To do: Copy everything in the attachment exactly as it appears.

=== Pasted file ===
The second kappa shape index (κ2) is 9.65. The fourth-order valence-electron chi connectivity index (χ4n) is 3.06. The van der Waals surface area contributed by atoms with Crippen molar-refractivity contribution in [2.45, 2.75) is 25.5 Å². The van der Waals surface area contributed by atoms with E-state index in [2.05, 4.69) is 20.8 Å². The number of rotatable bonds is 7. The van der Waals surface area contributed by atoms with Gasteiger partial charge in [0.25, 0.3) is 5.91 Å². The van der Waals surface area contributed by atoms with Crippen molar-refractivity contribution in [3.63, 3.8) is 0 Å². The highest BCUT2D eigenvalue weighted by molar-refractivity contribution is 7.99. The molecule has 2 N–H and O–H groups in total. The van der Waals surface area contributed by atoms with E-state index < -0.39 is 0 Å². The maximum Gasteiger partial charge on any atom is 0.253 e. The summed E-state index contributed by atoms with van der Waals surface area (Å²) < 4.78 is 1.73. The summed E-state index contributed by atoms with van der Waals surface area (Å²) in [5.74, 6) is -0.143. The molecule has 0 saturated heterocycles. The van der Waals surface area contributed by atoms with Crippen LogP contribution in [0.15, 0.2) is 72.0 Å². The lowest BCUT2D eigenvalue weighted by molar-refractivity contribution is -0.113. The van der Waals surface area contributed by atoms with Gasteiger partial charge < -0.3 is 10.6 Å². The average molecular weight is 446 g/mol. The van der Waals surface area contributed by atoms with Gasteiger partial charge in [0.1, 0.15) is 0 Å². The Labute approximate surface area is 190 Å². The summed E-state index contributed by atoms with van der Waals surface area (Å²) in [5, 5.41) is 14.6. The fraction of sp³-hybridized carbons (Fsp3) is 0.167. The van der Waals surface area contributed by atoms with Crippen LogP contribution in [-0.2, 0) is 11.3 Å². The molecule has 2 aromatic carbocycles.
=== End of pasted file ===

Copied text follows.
The second kappa shape index (κ2) is 9.65. The fourth-order valence-electron chi connectivity index (χ4n) is 3.06. The van der Waals surface area contributed by atoms with Crippen molar-refractivity contribution in [2.45, 2.75) is 25.5 Å². The van der Waals surface area contributed by atoms with E-state index in [2.05, 4.69) is 20.8 Å². The number of rotatable bonds is 7. The van der Waals surface area contributed by atoms with Gasteiger partial charge in [0.25, 0.3) is 5.91 Å². The van der Waals surface area contributed by atoms with Crippen molar-refractivity contribution in [3.63, 3.8) is 0 Å². The highest BCUT2D eigenvalue weighted by molar-refractivity contribution is 7.99. The molecule has 2 N–H and O–H groups in total. The van der Waals surface area contributed by atoms with E-state index < -0.39 is 0 Å². The maximum Gasteiger partial charge on any atom is 0.253 e. The summed E-state index contributed by atoms with van der Waals surface area (Å²) < 4.78 is 1.73. The summed E-state index contributed by atoms with van der Waals surface area (Å²) in [5.74, 6) is -0.143. The molecule has 0 saturated heterocycles. The van der Waals surface area contributed by atoms with Crippen LogP contribution in [0.15, 0.2) is 72.0 Å². The lowest BCUT2D eigenvalue weighted by molar-refractivity contribution is -0.113. The van der Waals surface area contributed by atoms with Gasteiger partial charge < -0.3 is 10.6 Å². The average molecular weight is 446 g/mol. The van der Waals surface area contributed by atoms with Gasteiger partial charge in [0.1, 0.15) is 0 Å². The Labute approximate surface area is 190 Å². The summed E-state index contributed by atoms with van der Waals surface area (Å²) in [5, 5.41) is 14.6. The fraction of sp³-hybridized carbons (Fsp3) is 0.167. The van der Waals surface area contributed by atoms with Crippen LogP contribution in [-0.2, 0) is 11.3 Å². The molecule has 2 aromatic carbocycles.